The Colossal Cookie Caper began last week at Melwood Elementary School near Upper Marlboro, and in other Talented and Gifted (TAG) programs for fourth, fifth and sixth graders throughout Prince George's County.
The children survey their fellow students, asking what type of cookie they like best. Then they hand a recommended recipe to the cafeteria manager, advertise, sell the cookies and analyze the results.
The children at Melwood found--as students across the county are finding--that no cookie can beat a chocolate chip cookie. But plain chocolate came a close second, so the Melwood students decided to make chocolate cookies with chocolate chips.
"When we took the survey, they wanted hamburger roll size," said 9-year-old Brett Jones. "The biggest was the best."
But a budget-wary cafeteria manager vetoed the idea.
Then the children formed an advertising company called Greatest Advertising Techniques and decided to call their cookie The Greatest American Tempter. (TAG spelled backwards, of course.) They made posters and ran a four-part serial over the school's public address system.
"It's supposed to be like Superman," explained fifth-grader Jeannine Johnson, who helped write the script. The cookies are abducted from Coney Island and taken to Washington. After a high-speed car chase they end up at Melwood, where they are rescued by a heroine called The Great American Tempter.
"Then we killed them," said fellow script writer Nicole Kubick, as she bit into her cookie.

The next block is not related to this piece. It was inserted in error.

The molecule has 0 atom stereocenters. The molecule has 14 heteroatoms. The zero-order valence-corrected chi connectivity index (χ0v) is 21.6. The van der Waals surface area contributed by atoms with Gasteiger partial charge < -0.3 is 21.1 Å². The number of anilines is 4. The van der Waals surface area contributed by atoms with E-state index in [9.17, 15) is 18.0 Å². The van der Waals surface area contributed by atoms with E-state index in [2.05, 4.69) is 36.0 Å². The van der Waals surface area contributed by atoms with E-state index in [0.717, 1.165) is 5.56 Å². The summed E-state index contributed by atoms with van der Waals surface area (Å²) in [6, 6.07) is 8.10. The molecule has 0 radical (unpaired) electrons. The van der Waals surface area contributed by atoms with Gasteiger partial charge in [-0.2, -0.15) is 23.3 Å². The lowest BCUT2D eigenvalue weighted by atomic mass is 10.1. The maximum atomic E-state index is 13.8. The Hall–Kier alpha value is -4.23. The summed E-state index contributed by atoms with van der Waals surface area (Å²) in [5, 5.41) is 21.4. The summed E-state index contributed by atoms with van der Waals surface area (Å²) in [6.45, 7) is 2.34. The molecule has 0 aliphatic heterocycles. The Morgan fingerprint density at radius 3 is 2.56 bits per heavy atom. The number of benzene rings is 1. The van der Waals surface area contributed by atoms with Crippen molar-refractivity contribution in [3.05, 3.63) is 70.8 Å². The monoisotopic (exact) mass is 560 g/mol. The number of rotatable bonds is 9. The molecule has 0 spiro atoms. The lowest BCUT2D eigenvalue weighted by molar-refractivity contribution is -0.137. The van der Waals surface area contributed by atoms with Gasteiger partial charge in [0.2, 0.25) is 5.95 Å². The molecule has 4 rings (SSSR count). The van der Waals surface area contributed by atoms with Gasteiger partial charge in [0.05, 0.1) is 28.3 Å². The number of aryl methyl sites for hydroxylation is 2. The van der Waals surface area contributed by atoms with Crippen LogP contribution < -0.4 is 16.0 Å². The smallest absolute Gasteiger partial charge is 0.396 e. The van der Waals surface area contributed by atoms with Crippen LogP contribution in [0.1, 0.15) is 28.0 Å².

Teacher Nancy Stone said the project made many of her students think about advertising manipulation for the first time. A few Sundays ago, she said, the pastor of the nearby Nazarine Church used a sports figure as an example in a sermon. A student sitting in front of Stone turned around to her teacher and said: "Testimonial." In the next pew, a boy nudged his mother. "Testimonial," he told her.
"Before I was fooled," said Chad Polley, who remembered gettng a race car set he saw advertised as "the best" on television. "One of the cars broke down. It didn't work."
On Cookie Day last week the children sang jingles in the cafeteria, in a last minute barrage of advertising.
The cafeteria staff sold the cookies for 15 cents each. "A suitable price," said fourth-grader Emma Wolford.
So it seemed, for by the end of the lunch period more than 700 cookies had been sold.
And no sooner were they eaten than the TAG group split into pairs and surveyed the children, asking "How did the cookies taste? What did you think of the advertising campaign? What sort of future does the cookie have?"
The children took the completed surveys to the Science Center in Lanham Monday to analyze the results. Medians and means and standard deviation, computers and calculators, and plain old arithmetic were used.
"We're looking for standard devia . . . devia . . . I can't say it," explained 9-year-old Bryan Gay who pored over the figures with his partner David (Buck) Buckingham.
Gay finally did figure it out, and by the end of the day the results were clear: the Greatest American Tempters tasted good. But the advertising blitz didn't affect students' perception of the taste, they found. And they discovered that older students took the whole business less seriously than the younger ones.
"A lot of fifth and sixth graders said they hated it," said Polley, who noted that they wrote "Terrible" on all the survey categories. "Third and fourth graders liked it."
And they also found that their fellow students didn't think the cookies had much of a future. "Strange," science teacher Richard Rubino said. "They liked the taste."
But maybe not so strange. School cafeterias in the county don't normally bake chocolate chip cookies. They are too expensive.